Over an indefinite period of time, a wide variety of unique Indian cultures and nations developed and prospered across most of North America, including all of Canada.
Convincing evidence exists that near the end of the 11th century, Leif Ericson, a seafaring Viking from Scandinavia, traversed the frigid waters of the North Atlantic Ocean and established a small settlement named Vinland along the coast of Newfoundland; it was eventually abandoned.
Giovanni Caboto, an Italian navigator and explorer, known in English as John Cabot, landed along the northeastern shore of Canada in 1497, and immediately claimed the land for his patron, King Henry VII of England. The Cabot discovery substantiated England's claim to a significant slice of North America.
News of this bountiful land soon spread across Europe, and in the years that followed, European fishing vessels regularly harvested the coastal waters. In 1524, not to be outdone by England, the King of France commissioned Giovanni da Verrazano to explore this New World.
The Italian explorer's discoveries along the eastern coastline of North America gave France its own claim to parts of this land. A decade later the King dispatched Jacques Cartier on another mission of discovery. Cartier and crew would make three trips into the Gulf of St. Lawrence area.
By the turn of the century, the French were heavily involved in the lucrative fur trading business in Canada. On one of those fur trapping missions in 1605, the French geographer and explorer, Samuel de Champlain, established France's first settlement in western Nova Scotia. Port Royal would later be abandoned, but in 1608, he founded a permanent colony in Quebec, a colony that would later become the capital of New France.
New France continued to grow, albeit slowly, and Champlain was appointed governor in 1633. Trois-Rivieres was founded in 1634, and Montreal, a missionary outpost established in 1642, would eventually grow to become Canada's largest city.
For the indigenous Indians, contact with these early Europeans proved disastrous, as explorers and traders unintentionally brought diseases, such as smallpox with them. Thousands would get sick and die, and relationships between Indians and Europeans were strained, at best.
The French, seemingly out of necessity, befriended several Indian nations, including the Algonquin and Huron. On the other hand, the Iroquois detested the French, and using weapons provided them by the British, waged relentless war on their sworn enemies.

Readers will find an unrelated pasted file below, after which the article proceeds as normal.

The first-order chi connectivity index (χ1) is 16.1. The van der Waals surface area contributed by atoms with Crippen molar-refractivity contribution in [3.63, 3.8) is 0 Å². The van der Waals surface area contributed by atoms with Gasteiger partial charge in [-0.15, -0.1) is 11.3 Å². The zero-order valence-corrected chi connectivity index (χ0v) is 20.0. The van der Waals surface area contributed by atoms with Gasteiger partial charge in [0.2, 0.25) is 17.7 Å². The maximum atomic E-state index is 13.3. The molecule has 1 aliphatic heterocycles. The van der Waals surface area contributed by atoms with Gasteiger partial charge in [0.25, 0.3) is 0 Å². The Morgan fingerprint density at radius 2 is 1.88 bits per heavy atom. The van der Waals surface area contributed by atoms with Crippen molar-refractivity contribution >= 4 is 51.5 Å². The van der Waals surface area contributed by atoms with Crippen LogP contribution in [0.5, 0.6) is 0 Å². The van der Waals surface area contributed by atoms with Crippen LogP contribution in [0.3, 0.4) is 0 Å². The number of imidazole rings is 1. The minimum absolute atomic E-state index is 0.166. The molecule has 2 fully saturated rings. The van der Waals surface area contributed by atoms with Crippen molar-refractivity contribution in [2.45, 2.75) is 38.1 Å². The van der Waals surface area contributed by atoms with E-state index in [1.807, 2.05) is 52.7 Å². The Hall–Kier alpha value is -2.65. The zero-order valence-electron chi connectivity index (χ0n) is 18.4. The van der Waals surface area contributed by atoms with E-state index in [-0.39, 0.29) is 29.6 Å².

In 1666, a detailed census of New France indicated a small population of just over 3,000. In contrast, the English were still controlling parts of Canada's Maritime Provinces, as well as their heavily-populated colonies on the Atlantic seaboard, colonies that would later form the heart of a new nation called America. Also, England's Hudson Bay Company, founded in 1670, would later become North America's most significant fur trader.
Conflict between these two nations was inevitable, and in the late 17th century the French (New France) began to fight the British (New England) for control of this valuable real estate. The French utilized their local Indians friends as allies, and those experienced warriors attacked numerous English settlements in the Colonies; countless houses were burned and many settlers were kidnapped or killed.
In 1713, the Treaty of Utrecht restored a certain level of peace between France and the forces of England. However, as part of that agreement, France was forced to cede Newfoundland, Hudson Bay, and Nova Scotia to England.
Regardless, the French continued to build forts across their massive territory for protection from Indians, and from the expanding influence of Britain in the Americas. By the middle of the 18th century, over 70,000 people inhabited New France, but Britain's colonies along the Atlantic Ocean coastline now exceeded one million.